National Cyber Security Awareness Month (NCSAM)

By: John Jones | Director, IT Security

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National Cyber Security Awareness Month ends November 1, but your vigilance is needed year-round.

NCSAM is upon us once again. Exciting, isn’t it? What, you’ve never heard of it? Well, it’s been around for 15 years and is a joint effort by government and businesses to raise awareness and knowledge for how people can better protect themselves and their workplaces from the threats we’re all exposed to when we use technology or go online.

The three most common threats or attacks to be aware of are Spam and Business Email Compromise, Ransomware and Phone Scams. Here we provide you with some helpful tips to avoid falling victim. 

Spam & Business Email Compromise

You may not realize, but there are different kinds of mail that could possibly jeopardize your security. Spam, for one, is unsolicited commercial email. It’s any email that is sent to you without some form of approval or existing relationship. Another kind of harmful email is Business Email Compromise (BEC). BEC targets people as well as businesses by making an email look legitimate in an attempt to get you to do something. For example in the workplace, the attacker will send someone in your accounting department an email that looks like it’s from the CEO to get them to wire money to an account (that the bad guys are watching). Another example is sending your elderly parent an email stating you’re in jail and need to pay bail money by wiring it to an account. In order to not fall trap to this, here are some helpful tips:

  • To avoid, simply delete any email that you wouldn’t normally expect. If it looks like it may be legit, but is asking you to do something abnormal, like not following an established procedure, it may be BEC. Call the sender (don’t use email in case their account is compromised) to confirm.

  • Don’t bother with unsubscribe buttons; for spammers all that does is confirm your email address is legit so they’ll send you even more spam.

  • If you aren’t sure about a work email, contact your manager or the Information Security team.

Ransomware

These are computer viruses that encrypt all of the data on your PC (Windows/Mac). It then demands payment (typically $300 to $2,000 for consumers) for the key to decrypt your files. Here are some helpful tips to protect yourself from these costly viruses:

  • Practice good computing habits. Don’t surf sites with a bad reputation, don’t open downloads you didn’t explicitly ask for, always run up-to-date antivirus software or an internet security suite, apply Windows/Mac/Firefox/Chrome/other updates as they’re released, etc. If you’re running an old version of Windows or Mac OS X, consider upgrading.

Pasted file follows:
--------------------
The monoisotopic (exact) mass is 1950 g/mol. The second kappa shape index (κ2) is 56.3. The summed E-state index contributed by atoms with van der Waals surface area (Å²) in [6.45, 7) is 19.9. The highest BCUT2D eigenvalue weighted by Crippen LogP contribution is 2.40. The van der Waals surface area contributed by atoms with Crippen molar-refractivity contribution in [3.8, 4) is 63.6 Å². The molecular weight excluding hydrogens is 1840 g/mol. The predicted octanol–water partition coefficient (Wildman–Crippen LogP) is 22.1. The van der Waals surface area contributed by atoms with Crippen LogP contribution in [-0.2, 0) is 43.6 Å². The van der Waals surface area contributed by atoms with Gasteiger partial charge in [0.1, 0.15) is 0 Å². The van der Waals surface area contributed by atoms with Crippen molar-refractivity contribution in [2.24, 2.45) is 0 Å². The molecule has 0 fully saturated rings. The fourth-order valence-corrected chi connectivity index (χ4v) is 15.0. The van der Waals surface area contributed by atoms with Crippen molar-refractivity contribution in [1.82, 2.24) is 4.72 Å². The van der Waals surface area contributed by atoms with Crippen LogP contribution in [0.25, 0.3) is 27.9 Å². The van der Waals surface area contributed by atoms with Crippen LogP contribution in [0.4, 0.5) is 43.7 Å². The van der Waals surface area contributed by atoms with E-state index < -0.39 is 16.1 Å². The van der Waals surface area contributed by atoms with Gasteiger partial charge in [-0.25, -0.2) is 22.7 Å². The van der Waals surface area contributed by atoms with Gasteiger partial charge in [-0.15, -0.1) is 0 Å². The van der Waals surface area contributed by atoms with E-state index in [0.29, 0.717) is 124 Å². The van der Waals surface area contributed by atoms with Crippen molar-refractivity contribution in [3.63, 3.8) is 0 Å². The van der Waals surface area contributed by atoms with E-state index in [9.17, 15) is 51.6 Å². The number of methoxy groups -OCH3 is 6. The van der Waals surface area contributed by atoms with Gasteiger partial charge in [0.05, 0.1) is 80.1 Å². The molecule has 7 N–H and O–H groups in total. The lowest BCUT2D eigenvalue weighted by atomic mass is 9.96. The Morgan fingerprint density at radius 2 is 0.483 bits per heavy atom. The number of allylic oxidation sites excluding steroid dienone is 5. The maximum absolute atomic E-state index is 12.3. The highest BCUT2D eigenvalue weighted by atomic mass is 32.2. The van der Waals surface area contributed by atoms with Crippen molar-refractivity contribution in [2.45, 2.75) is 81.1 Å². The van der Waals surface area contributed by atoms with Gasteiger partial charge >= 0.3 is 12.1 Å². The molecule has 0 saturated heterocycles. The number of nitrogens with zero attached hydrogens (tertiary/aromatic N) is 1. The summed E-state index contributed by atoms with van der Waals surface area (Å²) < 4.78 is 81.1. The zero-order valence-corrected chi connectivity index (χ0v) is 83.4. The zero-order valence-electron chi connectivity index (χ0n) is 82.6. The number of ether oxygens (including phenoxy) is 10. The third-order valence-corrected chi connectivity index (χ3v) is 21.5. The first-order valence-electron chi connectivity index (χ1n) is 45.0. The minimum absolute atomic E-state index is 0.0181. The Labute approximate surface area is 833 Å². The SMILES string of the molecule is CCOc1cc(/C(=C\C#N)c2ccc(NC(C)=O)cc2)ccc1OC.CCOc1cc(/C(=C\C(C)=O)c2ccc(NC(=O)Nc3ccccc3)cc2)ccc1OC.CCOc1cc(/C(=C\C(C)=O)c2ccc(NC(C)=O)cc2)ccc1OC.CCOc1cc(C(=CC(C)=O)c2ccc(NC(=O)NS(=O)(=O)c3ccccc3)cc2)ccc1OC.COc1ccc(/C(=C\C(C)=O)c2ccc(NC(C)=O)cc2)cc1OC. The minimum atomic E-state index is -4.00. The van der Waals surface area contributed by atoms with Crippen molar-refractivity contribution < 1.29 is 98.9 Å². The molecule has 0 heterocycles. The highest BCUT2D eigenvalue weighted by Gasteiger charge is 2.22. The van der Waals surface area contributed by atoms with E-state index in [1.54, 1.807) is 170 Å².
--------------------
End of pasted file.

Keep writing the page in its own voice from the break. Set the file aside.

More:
• If you can, arrange to have a backup of your data. Use Microsoft OneDrive, Google Drive, another cloud backup service, or get a spare hard drive and back up your files to it (unplug when not backing up). If your system does get hit, your data can be safely restored after your PC is reloaded.

Phone Scams

You get a robocall or person calling who describes some sort of issue (relative in jail or needs medical care, PC has a virus, outstanding warrant for your arrest, owe the IRS money, bill collector, etc.) and says you have to call some number to arrange payment. Oftentimes the phone number looks to be a local area code. In order to not get scammed, here are some helpful suggestions to follow:

Visit staysafeonline.org/ncsam for more information.

Visit staysafeonline.org/ncsam for more information.

  • Caller ID is easy to spoof so don’t trust the caller is actually in your area. Many people opt to simply not answer the phone if they don’t recognize the caller.

  • No government entity such as the IRS or law enforcement solicits payment via phone; hang up without saying anything.

  • Tell them to mail documentation to your home address and hang up. Note: DO NOT give them your home address; a legitimate contact would already have it.

National Cyber Security Awareness Month ends November 1, but your vigilance is needed year-round. BEC alone has seen over $26 billion in losses over the past few years. There’s money to be made and the criminals aren’t going to stop.

If you suffer a personal financial loss, file a police report and submit a complaint to the FBI through the Internet Crime Complaint Center (IC3). If you suffer a business loss, contact the Information Security Team to start an  investigation.